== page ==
Do you talk to people about your financial position? How do you handle conversations with others about financial independence?  How do you give financial advice to a friend?

22 Comments

  1. Chris
    Chris December 12, 2016

    I love hearing about financial topics in conversation or reading. I personally don’t get envious of others successes, instead I use it as motivation. I think we are somewhat stealthy and lead a humble if not as frugal life as I read about (we have cable and a cell phone !!!). I expect that while most of our peers know we have more money because our jobs are more professional, and my wife only works part time, but I am certain they have no idea how much we have socked away. If they did it would lead to many of the items you listed above….loan requests being the most obvious.

    • fulltimefinance@fulltimefinance.com
      fulltimefinance@fulltimefinance.com December 12, 2016

      When I sat down and read your comment all I could think about is a rapper walking around with his entourage soaking up his earnings. It’s a bit of a cliche, but its also not far off the mark.

  2. Arrgo
    Arrgo December 12, 2016

    I agree with practicing stealth wealth, especially these days. There is really no benefit to telling other people what you got. Like you mention, people will look to you for loans and to bail them out for their poor decisions in life. And for work opportunities/ raises, I think there will definitely be some bias there as well and they will give it to the other guy cause “he needs it” – even though you are the one who worked hard and deserve it the most. When you go out with friends etc, they will more than not expect you to pay or pick up the tab. Its a matter of principle. I’m not perfect, but I gave up some things and had self-discipline to put me where I am now. Its no one else’s business. I think I have some good advice I could give, but generally dont unless the situation is right. Many people just like to do what they do and you cant tell them anything so i just dont waste my time and focus on keeping myself on track.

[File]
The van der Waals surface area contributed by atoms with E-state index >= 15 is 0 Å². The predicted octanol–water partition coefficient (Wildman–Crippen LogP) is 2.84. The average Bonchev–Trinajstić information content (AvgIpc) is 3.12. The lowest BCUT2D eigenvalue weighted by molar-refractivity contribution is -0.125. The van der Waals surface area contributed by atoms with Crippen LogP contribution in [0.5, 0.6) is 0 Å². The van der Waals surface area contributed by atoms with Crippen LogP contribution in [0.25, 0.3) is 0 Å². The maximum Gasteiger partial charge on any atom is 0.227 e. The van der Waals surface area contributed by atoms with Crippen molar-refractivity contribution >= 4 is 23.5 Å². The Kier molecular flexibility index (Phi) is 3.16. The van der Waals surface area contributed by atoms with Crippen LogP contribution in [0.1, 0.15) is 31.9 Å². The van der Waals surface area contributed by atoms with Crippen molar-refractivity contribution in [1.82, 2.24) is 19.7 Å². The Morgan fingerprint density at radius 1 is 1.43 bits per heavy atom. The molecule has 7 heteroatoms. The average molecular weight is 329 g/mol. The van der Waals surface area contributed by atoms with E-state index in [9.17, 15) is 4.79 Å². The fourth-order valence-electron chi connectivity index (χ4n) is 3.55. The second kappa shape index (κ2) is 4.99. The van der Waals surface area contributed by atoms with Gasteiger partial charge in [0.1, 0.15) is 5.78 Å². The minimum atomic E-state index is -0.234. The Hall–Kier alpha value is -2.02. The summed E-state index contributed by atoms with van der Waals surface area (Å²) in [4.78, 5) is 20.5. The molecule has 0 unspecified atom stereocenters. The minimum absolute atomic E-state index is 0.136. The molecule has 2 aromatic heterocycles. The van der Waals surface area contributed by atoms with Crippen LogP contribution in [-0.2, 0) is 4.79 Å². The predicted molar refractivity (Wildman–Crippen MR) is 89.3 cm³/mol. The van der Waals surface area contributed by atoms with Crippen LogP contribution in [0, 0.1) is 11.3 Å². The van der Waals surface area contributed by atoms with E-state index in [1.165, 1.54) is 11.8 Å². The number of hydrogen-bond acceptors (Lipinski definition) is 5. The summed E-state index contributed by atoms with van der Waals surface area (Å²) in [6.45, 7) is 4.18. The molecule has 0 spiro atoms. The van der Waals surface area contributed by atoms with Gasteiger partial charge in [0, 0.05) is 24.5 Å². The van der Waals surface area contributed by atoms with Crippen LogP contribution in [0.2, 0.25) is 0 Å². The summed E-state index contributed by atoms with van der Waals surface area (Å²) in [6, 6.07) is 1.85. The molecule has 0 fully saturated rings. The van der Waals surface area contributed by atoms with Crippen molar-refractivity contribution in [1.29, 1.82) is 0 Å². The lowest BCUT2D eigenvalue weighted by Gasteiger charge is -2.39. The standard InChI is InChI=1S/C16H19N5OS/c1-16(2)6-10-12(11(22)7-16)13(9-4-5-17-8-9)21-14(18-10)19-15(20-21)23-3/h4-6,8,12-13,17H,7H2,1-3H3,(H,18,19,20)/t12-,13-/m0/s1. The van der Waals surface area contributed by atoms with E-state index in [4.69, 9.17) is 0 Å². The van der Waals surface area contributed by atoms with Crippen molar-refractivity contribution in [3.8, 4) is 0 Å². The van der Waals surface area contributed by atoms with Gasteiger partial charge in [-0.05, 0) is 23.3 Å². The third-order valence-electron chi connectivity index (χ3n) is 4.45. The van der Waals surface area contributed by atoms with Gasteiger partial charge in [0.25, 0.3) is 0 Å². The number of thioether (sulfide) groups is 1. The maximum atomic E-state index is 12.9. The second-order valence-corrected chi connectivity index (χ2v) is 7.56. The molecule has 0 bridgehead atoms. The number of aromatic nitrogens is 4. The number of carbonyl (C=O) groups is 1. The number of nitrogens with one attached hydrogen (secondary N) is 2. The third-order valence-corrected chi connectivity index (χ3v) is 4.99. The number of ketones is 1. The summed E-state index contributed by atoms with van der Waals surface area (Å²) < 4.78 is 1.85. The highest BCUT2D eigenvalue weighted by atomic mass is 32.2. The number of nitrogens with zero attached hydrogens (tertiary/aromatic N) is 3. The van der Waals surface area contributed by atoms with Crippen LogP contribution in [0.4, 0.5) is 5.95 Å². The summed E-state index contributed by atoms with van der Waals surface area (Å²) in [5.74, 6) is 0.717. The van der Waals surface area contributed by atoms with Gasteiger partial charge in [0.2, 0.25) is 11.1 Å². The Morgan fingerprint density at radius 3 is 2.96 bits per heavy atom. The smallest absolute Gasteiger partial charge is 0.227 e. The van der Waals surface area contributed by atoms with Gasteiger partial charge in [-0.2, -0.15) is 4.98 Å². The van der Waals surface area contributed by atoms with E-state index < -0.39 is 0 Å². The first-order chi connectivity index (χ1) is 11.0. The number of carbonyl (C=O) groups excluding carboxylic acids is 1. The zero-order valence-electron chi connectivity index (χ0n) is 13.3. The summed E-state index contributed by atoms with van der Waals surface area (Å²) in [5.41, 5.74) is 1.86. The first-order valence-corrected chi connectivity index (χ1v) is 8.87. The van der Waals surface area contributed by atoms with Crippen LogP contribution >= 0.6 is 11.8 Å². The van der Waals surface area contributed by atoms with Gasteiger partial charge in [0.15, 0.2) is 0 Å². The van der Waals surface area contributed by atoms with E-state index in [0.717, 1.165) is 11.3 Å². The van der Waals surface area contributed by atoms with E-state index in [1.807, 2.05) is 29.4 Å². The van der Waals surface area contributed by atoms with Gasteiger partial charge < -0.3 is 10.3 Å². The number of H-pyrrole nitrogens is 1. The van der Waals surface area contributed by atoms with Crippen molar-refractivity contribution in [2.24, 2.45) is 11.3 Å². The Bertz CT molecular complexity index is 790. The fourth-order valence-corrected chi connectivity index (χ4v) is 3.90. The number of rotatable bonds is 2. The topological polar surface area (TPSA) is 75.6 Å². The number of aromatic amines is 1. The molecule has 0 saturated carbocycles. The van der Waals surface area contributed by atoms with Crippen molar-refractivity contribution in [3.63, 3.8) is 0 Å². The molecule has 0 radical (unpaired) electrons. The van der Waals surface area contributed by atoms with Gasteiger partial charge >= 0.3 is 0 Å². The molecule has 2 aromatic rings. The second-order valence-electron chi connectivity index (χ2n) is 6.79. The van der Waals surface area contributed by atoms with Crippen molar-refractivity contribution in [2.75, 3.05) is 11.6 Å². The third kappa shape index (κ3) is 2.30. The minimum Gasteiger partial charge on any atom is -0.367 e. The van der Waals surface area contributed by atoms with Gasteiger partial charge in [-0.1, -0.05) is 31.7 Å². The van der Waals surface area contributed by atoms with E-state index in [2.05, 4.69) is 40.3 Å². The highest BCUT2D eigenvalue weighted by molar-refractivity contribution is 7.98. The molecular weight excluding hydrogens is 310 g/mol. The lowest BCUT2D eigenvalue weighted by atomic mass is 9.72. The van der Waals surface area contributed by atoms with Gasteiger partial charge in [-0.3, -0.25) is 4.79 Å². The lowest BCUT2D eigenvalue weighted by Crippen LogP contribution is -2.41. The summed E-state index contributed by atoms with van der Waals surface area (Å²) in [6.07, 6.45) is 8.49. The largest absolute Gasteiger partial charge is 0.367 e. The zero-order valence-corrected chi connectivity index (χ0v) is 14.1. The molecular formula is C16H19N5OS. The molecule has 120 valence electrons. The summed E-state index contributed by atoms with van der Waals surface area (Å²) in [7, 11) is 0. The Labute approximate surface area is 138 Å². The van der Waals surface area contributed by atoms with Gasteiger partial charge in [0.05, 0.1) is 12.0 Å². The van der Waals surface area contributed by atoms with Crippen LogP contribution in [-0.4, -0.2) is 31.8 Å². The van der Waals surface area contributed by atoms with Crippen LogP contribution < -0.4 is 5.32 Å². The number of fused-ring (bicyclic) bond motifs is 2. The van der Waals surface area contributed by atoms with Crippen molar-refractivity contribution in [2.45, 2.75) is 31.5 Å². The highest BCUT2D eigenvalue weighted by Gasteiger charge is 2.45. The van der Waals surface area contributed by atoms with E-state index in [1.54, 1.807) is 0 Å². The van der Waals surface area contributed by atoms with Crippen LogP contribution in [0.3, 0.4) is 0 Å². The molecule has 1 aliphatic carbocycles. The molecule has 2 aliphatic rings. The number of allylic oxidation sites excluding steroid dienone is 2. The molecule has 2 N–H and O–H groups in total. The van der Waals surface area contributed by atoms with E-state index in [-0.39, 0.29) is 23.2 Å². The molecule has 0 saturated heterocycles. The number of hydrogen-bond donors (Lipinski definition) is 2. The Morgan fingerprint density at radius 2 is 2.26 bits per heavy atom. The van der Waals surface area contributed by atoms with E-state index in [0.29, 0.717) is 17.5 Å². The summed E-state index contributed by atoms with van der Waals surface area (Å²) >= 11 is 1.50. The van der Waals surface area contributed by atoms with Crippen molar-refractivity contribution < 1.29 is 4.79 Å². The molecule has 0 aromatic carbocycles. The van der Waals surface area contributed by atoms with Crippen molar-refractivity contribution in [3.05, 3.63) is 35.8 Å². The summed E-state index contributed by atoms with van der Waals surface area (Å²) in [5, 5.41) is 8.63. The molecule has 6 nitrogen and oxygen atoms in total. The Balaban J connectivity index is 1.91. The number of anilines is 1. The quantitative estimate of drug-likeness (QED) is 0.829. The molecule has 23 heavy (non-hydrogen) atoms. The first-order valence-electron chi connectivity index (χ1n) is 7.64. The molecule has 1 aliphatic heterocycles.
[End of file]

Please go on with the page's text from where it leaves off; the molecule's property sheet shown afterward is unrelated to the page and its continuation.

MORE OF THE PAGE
• fulltimefinance@fulltimefinance.com
      fulltimefinance@fulltimefinance.com December 12, 2016